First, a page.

• Value of STEM Careers, with Dr. Janet Callahan, Dean of the College of Engineering
  • Water Use and Cleaning Wastewater, with Joan Chadde, Center for Science and Environmental Outreach (CSEO)
  • Water Treatment and the Flint Water Crisis, with Brian Doughty, CSEO
  • Water Treatment Technologies, with Ryan Kibler, Benjamin Cerrados, Dr. Daisuke Minakata, CEE
  • Demo of acoustic triangulation and underwater autonomous vehicles, with Dr. Andrew Barnard and Miles Penhale, ME-EM
  • Stream Lab and Green Land and Water Management Practices, with Dr. Brian Barkdoll, CEE
  • Tour of Flood Damage in Houghton (and Detroit): Why does flooding occur and how can it be mitigated? with Dr. Alex Mayer, CEE, and Mike Reed, Detroit Zoological Society
  • Self-Driving Vehicles, with Dr. Jeremy P. Bos, ECE

The program is coordinated by Michigan Tech Center for Science and Environmental Outreach, with funding from: Michigan Space Grant Consortium, Michigan Tech School of Forest Resources and Environmental Science, College of Engineering, Departments of Civil and Environmental Engineering, Mechanical Engineering-Engineering Mechanics, Admissions, Housing and Residential Life, Great Lakes Research Center, and the Michigan Space Grant Consortium.

For more information, contact: Joan Chadde at 906-487-3341/906-369-1121 or jchadde@mtu.edu.


Former President Ray Smith Included in Oral History Collection

Raymond Smith
Raymond Smith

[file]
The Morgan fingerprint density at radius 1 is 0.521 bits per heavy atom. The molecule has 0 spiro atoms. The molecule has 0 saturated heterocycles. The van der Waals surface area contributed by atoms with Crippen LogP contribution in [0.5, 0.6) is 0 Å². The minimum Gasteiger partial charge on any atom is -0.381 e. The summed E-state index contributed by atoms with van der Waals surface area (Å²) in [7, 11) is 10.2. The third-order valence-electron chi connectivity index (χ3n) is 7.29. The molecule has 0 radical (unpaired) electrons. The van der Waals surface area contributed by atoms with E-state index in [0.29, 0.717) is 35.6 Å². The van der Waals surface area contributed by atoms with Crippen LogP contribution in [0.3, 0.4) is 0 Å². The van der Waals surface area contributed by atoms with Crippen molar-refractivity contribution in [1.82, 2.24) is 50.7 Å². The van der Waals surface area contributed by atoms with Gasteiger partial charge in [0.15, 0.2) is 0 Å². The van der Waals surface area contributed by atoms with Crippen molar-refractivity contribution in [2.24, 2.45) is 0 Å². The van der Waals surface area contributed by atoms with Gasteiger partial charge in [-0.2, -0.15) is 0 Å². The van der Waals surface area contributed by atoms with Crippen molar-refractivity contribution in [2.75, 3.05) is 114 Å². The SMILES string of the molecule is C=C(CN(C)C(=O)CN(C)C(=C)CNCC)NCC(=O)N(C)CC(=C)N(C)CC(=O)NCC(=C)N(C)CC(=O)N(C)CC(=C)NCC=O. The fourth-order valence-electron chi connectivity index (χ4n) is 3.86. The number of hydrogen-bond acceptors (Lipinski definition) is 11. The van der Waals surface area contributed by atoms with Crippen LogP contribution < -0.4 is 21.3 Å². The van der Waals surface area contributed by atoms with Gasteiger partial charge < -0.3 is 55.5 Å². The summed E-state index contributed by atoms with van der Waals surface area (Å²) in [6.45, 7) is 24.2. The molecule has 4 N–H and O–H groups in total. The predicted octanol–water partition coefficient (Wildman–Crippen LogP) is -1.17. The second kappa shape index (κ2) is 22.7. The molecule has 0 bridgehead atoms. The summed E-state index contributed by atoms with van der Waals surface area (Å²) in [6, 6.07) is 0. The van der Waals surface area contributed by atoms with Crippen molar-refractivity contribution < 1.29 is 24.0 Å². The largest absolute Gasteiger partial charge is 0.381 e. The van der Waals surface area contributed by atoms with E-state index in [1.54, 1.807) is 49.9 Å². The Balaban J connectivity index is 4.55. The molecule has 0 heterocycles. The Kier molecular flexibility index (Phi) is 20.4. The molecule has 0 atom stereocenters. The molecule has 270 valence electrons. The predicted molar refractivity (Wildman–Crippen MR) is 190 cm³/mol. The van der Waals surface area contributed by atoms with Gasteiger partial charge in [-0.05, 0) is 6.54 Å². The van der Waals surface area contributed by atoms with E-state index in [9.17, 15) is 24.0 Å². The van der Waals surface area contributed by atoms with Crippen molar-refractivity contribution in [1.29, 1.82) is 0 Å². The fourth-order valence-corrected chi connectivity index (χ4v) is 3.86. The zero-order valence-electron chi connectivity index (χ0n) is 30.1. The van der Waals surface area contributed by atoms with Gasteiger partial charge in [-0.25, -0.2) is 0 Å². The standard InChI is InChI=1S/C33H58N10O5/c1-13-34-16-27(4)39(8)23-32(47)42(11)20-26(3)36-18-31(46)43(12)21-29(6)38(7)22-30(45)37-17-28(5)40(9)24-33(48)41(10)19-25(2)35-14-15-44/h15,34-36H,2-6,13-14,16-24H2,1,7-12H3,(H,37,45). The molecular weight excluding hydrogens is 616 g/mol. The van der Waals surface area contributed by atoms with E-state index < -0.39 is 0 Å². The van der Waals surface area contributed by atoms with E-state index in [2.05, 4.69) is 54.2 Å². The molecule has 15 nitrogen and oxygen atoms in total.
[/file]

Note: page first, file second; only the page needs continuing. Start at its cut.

Former Michigan Tech president, the late Raymond L. Smith is among 15 oral histories included in a collection by the American Institute of Mining, Metallurgical, and Petroleum Engineers (AIME).

The section on Smith, who passed away last September at the age of 101, includes a written biography, a 50 minute interview video and the interview transcript.

Smith, Michigan Tech’s president from 1965 to 1979, is a recipient of the TMS/ASM Joint Distinguished Leadership in Materials and Society Award (1983) and the TMS Fellow Award (1973).


Engineering Students Sweep the 2019 Undergraduate Research Symposium

URS 2019The 2019 Undergraduate Research Symposium (URS) was held on Friday, March 29th, in the lobby of the Rozsa Center for the Performing Arts from 1-5 p.m. The URS highlighted the amazing cutting-edge research being conducted on Michigan Tech’s campus by some of our best and brightest undergraduate students.

The Pavlis Honors College hosts undergraduate researchers and scholars from all departments, schools and programs to present abstracts for presentation at the URS.

VIEW THE PHOTO GALLERY